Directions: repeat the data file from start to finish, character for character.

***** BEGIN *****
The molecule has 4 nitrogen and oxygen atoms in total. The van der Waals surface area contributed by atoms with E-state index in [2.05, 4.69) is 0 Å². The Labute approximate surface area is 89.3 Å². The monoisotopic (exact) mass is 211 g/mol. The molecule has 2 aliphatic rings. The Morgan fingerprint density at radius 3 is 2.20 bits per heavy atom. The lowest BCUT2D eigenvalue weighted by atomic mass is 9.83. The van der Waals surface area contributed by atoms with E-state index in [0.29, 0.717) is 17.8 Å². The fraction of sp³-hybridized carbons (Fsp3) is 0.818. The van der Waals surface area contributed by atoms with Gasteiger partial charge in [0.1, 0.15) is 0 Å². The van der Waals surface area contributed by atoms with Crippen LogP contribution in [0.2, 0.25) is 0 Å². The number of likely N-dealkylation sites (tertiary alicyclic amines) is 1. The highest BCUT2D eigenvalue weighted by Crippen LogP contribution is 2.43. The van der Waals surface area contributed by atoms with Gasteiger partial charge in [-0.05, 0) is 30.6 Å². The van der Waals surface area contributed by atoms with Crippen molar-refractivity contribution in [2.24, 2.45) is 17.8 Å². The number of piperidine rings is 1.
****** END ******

The molecule has 4 nitrogen and oxygen atoms in total. The van der Waals surface area contributed by atoms with E-state index in [2.05, 4.69) is 0 Å². The Labute approximate surface area is 89.3 Å². The monoisotopic (exact) mass is 211 g/mol. The molecule has 2 aliphatic rings. The Morgan fingerprint density at radius 3 is 2.20 bits per heavy atom. The lowest BCUT2D eigenvalue weighted by atomic mass is 9.83. The van der Waals surface area contributed by atoms with E-state index in [0.29, 0.717) is 17.8 Å². The fraction of sp³-hybridized carbons (Fsp3) is 0.818. The van der Waals surface area contributed by atoms with Gasteiger partial charge in [0.1, 0.15) is 0 Å². The van der Waals surface area contributed by atoms with Crippen LogP contribution in [0.2, 0.25) is 0 Å². The number of likely N-dealkylation sites (tertiary alicyclic amines) is 1. The highest BCUT2D eigenvalue weighted by Crippen LogP contribution is 2.43. The van der Waals surface area contributed by atoms with Gasteiger partial charge in [-0.05, 0) is 30.6 Å². The van der Waals surface area contributed by atoms with Crippen molar-refractivity contribution in [2.24, 2.45) is 17.8 Å². The number of piperidine rings is 1.